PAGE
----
I use Alexander as a springboard for a conversation about the sizes of problems and response. We spend a little time thinking about all the little bad stuff that happened to Alexander–realizing that it stunk, and that we’ve all been there, too. I help the kids think a bit about how they’ve, themselves, handled similar disappointments, facilitate little moments where they listen to each other. And then I ask them about the size of Alexander’s problems–I flip through the pages and check to see if anyone, for example, got badly hurt or lost a Grandma or had anything catch fire. The problems, we realize, were many. But none of them were particularly, life-changingly bad.
Then, we talk a tiny bit about, well, moving to Australia–what it would really be like to do that. I have them imagine needing to pack everything they own–oh no, they can only take half of it! Wait, the pets can’t come too, because there are different rules in different countries. Who will get the cat? I tell them that Australia’s so far away, you have to ride in a plane for at least 16 hours–probably, if you move there, you won’t see your friends again. New school, new jobs, different house, different people…I don’t mention Vegemite, but I’d like to think the threat is implied. We decide that moving all the way to Australia is, well, a pretty “big” response. And that before he decides that this kind of response is warranted, Alexander needs to ask himself, “how big is that problem?”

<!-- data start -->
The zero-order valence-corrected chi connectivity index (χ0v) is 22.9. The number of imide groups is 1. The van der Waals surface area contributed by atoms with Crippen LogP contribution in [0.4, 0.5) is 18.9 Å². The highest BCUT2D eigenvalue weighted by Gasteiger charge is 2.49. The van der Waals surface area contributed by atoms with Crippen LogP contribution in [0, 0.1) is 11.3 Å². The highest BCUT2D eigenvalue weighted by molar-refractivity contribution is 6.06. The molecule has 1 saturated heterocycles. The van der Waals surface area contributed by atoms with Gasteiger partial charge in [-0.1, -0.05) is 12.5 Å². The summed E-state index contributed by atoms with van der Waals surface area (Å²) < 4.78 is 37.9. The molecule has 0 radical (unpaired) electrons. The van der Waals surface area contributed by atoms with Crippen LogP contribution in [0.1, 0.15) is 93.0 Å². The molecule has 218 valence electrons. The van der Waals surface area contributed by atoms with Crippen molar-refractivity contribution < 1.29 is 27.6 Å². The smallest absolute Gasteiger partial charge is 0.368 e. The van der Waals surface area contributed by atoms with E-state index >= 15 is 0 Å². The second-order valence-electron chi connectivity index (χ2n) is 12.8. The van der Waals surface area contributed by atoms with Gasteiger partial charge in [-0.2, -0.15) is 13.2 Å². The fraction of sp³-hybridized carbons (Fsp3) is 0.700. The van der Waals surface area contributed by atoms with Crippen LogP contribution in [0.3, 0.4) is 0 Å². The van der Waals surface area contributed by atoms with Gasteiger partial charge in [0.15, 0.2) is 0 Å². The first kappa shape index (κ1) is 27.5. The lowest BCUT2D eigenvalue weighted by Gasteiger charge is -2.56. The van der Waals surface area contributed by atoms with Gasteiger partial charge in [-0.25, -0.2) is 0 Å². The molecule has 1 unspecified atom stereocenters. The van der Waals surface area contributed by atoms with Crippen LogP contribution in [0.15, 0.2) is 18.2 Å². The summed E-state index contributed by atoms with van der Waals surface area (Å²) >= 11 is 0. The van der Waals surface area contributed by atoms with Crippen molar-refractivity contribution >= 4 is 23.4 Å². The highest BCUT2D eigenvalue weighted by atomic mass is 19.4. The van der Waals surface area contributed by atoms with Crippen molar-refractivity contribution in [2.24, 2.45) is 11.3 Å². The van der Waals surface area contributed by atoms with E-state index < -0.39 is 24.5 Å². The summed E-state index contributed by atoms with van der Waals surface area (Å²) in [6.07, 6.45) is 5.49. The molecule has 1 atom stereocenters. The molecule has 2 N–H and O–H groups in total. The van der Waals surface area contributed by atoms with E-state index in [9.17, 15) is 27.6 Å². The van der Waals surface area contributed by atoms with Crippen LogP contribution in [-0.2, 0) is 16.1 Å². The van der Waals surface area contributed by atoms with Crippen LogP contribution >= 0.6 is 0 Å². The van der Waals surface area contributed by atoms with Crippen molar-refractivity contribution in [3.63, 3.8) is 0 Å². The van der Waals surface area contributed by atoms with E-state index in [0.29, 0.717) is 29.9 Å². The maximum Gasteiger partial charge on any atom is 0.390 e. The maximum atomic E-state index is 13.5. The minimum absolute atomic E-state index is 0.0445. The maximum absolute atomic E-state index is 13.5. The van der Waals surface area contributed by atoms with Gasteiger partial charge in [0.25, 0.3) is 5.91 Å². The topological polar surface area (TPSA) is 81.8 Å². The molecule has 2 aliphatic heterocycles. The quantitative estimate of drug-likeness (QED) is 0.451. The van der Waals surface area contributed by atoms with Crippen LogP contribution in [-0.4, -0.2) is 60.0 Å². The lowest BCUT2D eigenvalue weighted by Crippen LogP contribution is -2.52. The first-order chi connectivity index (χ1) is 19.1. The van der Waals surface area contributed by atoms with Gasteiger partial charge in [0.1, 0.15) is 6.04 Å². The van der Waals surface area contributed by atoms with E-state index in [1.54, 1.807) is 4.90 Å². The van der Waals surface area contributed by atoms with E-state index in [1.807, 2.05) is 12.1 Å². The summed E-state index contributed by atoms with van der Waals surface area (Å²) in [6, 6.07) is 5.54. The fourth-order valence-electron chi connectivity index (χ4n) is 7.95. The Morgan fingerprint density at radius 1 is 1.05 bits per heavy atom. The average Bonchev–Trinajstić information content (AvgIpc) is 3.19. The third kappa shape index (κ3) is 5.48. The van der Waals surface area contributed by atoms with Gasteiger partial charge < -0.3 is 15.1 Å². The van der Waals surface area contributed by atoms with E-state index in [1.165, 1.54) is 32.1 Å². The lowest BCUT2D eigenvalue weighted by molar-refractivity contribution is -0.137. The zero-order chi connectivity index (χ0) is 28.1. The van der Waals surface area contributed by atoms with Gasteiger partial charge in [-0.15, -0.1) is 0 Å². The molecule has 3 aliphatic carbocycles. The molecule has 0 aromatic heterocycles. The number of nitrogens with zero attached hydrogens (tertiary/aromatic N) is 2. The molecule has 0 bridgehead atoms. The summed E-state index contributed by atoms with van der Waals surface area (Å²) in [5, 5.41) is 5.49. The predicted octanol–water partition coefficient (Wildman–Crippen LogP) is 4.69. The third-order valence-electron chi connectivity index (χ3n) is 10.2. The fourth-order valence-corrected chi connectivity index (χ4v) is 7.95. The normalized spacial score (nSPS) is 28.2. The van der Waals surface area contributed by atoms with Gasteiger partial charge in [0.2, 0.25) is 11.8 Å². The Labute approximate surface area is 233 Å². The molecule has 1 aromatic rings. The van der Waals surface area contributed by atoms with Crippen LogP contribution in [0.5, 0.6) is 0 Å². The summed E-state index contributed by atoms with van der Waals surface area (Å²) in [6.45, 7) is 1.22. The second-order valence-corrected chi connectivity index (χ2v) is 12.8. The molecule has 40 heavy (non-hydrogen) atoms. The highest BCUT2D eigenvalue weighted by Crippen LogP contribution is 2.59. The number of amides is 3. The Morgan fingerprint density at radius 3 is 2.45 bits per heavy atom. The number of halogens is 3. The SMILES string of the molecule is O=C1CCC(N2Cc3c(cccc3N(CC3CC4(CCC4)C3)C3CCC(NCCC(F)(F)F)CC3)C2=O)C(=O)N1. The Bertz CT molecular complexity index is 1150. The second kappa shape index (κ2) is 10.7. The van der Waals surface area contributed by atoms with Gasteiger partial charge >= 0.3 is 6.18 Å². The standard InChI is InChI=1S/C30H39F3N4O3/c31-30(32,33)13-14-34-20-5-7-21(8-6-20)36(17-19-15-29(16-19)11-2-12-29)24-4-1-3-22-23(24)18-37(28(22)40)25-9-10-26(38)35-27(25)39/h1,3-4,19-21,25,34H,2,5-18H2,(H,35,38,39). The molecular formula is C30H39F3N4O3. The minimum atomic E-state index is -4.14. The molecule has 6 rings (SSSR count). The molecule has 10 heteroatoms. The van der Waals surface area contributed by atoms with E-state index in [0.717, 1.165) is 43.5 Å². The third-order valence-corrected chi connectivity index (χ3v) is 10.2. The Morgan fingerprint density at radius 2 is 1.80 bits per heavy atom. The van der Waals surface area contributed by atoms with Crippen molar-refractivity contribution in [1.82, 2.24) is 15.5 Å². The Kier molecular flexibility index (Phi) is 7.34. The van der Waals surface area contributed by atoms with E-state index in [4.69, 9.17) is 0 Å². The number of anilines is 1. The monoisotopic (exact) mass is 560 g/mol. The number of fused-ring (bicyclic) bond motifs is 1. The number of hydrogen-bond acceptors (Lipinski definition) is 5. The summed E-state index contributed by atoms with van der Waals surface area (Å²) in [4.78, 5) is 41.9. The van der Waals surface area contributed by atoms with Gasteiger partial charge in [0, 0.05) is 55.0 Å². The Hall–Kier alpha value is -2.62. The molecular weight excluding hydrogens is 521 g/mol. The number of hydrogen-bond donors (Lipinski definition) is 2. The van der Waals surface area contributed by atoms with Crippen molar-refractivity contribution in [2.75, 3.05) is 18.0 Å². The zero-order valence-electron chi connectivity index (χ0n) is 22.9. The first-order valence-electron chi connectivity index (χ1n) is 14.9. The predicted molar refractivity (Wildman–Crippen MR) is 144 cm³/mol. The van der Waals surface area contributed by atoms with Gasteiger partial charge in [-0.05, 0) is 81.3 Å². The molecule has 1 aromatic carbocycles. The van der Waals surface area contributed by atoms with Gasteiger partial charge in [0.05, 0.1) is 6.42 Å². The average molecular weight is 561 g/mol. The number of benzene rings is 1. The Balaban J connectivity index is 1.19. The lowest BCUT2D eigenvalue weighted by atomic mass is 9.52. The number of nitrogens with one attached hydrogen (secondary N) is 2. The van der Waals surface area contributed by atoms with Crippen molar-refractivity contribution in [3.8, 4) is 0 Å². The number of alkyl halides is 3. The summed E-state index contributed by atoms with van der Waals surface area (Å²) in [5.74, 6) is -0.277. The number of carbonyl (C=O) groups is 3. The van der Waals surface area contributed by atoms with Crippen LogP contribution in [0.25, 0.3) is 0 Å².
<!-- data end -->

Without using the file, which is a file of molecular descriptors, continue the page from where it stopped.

I have scenario cards available to read to the kids–each time, I have the whole class gesture (ranging from hands close together to both arms spread out wide) to show how big each child thinks the problem is. After each, I call on a kid or two to explain their thinking, pointing out that we may not all see something as exactly the same size of difficulty, but that we generally agree that some stuff is, well, small stuff. Some I’ve used:
- Your pet just died.
- Your friend gets a turn first.
- You lose your absolute favorite toy.
- Your class is one minute late to lunch (initially, this one got amazingly widespread arms: I had to clarify that a minute is short and the food is all still there).
- Your best friend moves away.
- Someone hits you hard in the stomach, and you fall and it’s hard to breathe.
- You want the red pencil, but the purple pencil works too.
- Someone makes a silly face at you, once.
It’s interesting to me, watching the different kids respond to each of the prompts. The child who spends most of his time in conflicts with his peers thinks of everything as an arms-out Big Problem; the classroom peacemaker barely separates his hands. In both cases, I want to follow through–to help my pugilistic friend understand that not everything is worth getting worked up about, to help the other child recognize that it’s okay for him to not like people hurting him. Peter listens attentively, and his hand gestures are appropriate: the challenge for him is not so much the conceptualizing of problems when he’s calm as it is holding on to those perspectives in the grip of strong emotion.
Fundamentally, that’s the challenge for all of us, though. Lessons like this don’t, of themselves, solve much of anything. But the hope is that, when we’re calm, we can build up some resources–take in the nuanced perspectives of others and make our own connections to apply to ourselves. We can develop some words and ideas we can use, have some tools nearby to pick up when we’re angrier.
Even in kindergarten. Maybe even in Australia.